, Volume 16, Issue 7, pp 1114-1118

Biodegradable Nanoparticles Containing Doxorubicin-PLGA Conjugate for Sustained Release

Rent the article at a discount

Rent now

* Final gross prices may vary according to local VAT.

Get Access


Purpose. Doxorubicin was chemically conjugated to a terminal end group of poly(D,L-lactic-co-glycolic acid) [PLGA] and the doxorubicin-PLGA conjugate was formulated into nanoparticles to sustain the release of doxorubicin.

Methods. A hydroxyl terminal group of PLGA was activated by p-nitrophenyl chloroformate and reacted with a primary amine group of doxorubicin for conjugation. The conjugates were fabricated into ca. 300 nm size nanoparticles by a spontaneous emulsion-solvent diffusion method. The amount of released doxorubicin and its PLGA oligomer conjugates was quantitated as a function of time. The cytotoxicity of the released species was determined using a HepG2 cell line.

Results. Loading efficiency and loading percentage of doxorubicin-PLGA conjugate within the nanoparticles were 96.6% and 3.45 (w/w) %, respectively while those for unconjugated doxorubicin were 6.7% and 0.26 (w/w) %, respectively. Both formulation parameters increased dramatically due to the hydrophobically modified doxorubicin by the conjugation of PLGA. The nanoparticles consisting of the conjugate exhibited sustained release over 25 days, whereas those containing unconjugated free doxorubicin showed rapid doxorubicin release in 5 days. A mixture of doxorubicin and its PLGA oligomer conjugates released from the nanoparticles had comparable IC50 value in a HepG2 cell line compared to that of free doxorubicin. Sustained drug release was attributed to the chemical degradation of conjugated PLGA backbone, which permitted water solubilization and subsequent release of doxorubicin conjugated PLGA oligomers into the medium.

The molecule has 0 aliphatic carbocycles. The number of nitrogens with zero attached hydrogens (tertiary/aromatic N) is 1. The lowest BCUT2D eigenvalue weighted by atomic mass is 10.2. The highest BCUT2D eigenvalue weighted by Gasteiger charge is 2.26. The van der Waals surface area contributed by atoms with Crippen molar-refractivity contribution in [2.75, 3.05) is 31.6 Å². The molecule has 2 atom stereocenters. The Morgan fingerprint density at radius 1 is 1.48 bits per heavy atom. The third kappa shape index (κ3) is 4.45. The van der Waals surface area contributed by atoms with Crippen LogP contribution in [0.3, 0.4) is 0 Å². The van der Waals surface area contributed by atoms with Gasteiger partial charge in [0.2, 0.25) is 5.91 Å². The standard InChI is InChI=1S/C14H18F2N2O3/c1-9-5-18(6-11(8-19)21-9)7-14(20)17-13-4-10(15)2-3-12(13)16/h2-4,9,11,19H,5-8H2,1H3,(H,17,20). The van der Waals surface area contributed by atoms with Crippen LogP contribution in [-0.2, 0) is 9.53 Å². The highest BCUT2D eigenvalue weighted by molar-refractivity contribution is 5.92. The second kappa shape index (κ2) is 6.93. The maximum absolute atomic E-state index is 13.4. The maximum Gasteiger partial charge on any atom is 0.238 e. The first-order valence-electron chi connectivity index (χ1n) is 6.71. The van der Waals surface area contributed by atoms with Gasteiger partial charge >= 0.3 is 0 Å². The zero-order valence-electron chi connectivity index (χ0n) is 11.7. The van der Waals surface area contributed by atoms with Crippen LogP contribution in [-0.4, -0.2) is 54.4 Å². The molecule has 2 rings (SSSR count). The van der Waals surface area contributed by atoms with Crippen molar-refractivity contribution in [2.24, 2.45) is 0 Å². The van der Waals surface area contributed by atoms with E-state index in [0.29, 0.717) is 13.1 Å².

Conclusions. The conjugation approach of doxorubicin to PLGA was potentially useful for nanoparticle formulations that require high drug loading and sustained release. The doxorubicin-PLGA oligomer conjugate released in the medium demonstrated a slightly lower cytotoxic activity than free doxorubicin in a HepG2 cell line.